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Appointing the right mediator to resolve a franchise dispute.

Updated: May 16, 2023

Using a franchise mediator

Mediation is by far the most effective and least costly method of resolving a franchise dispute but not surprisingly, success is dependent on appointing the right mediator.

In a mediation the mediator is neutral and non-judgemental. He or she works with each party in private and assists them to reach a negotiated settlement. The objective being to provide both with a better outcome than they would have had after a costly legal battle in court. As the relationship between a franchisee and a franchisor is unlike that found in most other business situations, the parties to the dispute should appoint a mediator who has an understanding and experience of the industry.

Most franchisees operate a small to medium sized business and many franchisors are in a similar situation, albeit probably on a larger scale. They work in a state of co-dependency that is unlike a usual buyer / supplier relationship. Another factor not found elsewhere in business is the network of franchisees that usually exists; this, especially for the franchisor, is an important consideration. The outcome of the dispute may pose a reputational risk to the brand. This will be a consideration for the franchisor and also the franchisee if he or she intends to remain in the franchise. If a mediator can be appointed who has personal experience on both sides of the franchisee – franchisor relationship a high level of credibility will be established. This will greatly increase the likelihood of a successful outcome for both parties.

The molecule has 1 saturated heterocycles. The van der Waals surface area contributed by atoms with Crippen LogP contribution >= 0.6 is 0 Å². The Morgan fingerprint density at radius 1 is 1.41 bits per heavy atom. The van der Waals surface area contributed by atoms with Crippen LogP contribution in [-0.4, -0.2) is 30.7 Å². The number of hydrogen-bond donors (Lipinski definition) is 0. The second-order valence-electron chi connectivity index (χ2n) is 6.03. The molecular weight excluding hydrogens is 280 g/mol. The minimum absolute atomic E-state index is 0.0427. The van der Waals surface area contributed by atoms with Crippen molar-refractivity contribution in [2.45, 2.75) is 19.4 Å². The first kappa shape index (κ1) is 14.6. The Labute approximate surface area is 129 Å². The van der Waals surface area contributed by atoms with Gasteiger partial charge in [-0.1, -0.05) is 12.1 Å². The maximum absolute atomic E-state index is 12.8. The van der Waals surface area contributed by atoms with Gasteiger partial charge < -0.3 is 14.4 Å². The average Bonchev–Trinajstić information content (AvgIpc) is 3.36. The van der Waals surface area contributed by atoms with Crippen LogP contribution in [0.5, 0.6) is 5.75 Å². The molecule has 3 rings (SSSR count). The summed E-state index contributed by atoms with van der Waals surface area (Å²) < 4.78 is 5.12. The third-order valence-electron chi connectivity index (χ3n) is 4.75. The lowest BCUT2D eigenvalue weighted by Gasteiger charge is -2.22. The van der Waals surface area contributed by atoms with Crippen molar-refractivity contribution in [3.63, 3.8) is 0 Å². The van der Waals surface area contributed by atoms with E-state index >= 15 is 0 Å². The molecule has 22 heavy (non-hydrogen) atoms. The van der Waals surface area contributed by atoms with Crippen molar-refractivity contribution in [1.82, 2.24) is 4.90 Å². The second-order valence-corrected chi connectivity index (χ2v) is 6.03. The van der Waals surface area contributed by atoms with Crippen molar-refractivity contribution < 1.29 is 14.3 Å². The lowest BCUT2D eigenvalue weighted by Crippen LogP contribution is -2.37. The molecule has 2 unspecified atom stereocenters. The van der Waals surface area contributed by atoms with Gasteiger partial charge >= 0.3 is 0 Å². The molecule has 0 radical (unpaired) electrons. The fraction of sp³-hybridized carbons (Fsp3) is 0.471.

This isn’t to suggest that the outcome of a mediation will always be a compromise. If one party has an unsustainable position and the other an unassailable one, the agreed settlement is likely to broadly reflect that situation. But the party who has had to concede most ground will still be much better off than they would have been if the dispute had been settled in public, at great cost, in open court. In a worst-case situation, the judge could order the losing party to pay the legal costs of the other side as well as their own.

In many cases in a franchise relationship, if the dispute can be resolved amicably, it will be in the interests of both parties to continue to work together. The franchisee will have invested in the business and developed a local customer base that will generate ongoing revenue. The franchisor will continue to receive management service fees. On the other hand, if the relationship is irrevocably damaged the franchisee will lose their hard work and financial investment and the franchisor may have difficulty in attracting a new franchisee to a tainted territory. The brand will also be damaged by an inability to service existing customers. In a mediated settlement, that the parties have negotiated themselves, there is a far higher likelihood of an amicable outcome. This will be even more likely if the mediator has personal franchising experience.

To paraphrase world-leading mediator and hostage negotiator, William Ury, when he was defining the key skills needed for effective mediation; “It is not enough to simply assist them (in this case the franchisee and the franchisor), to be effective you need to know what it is like to be them”.

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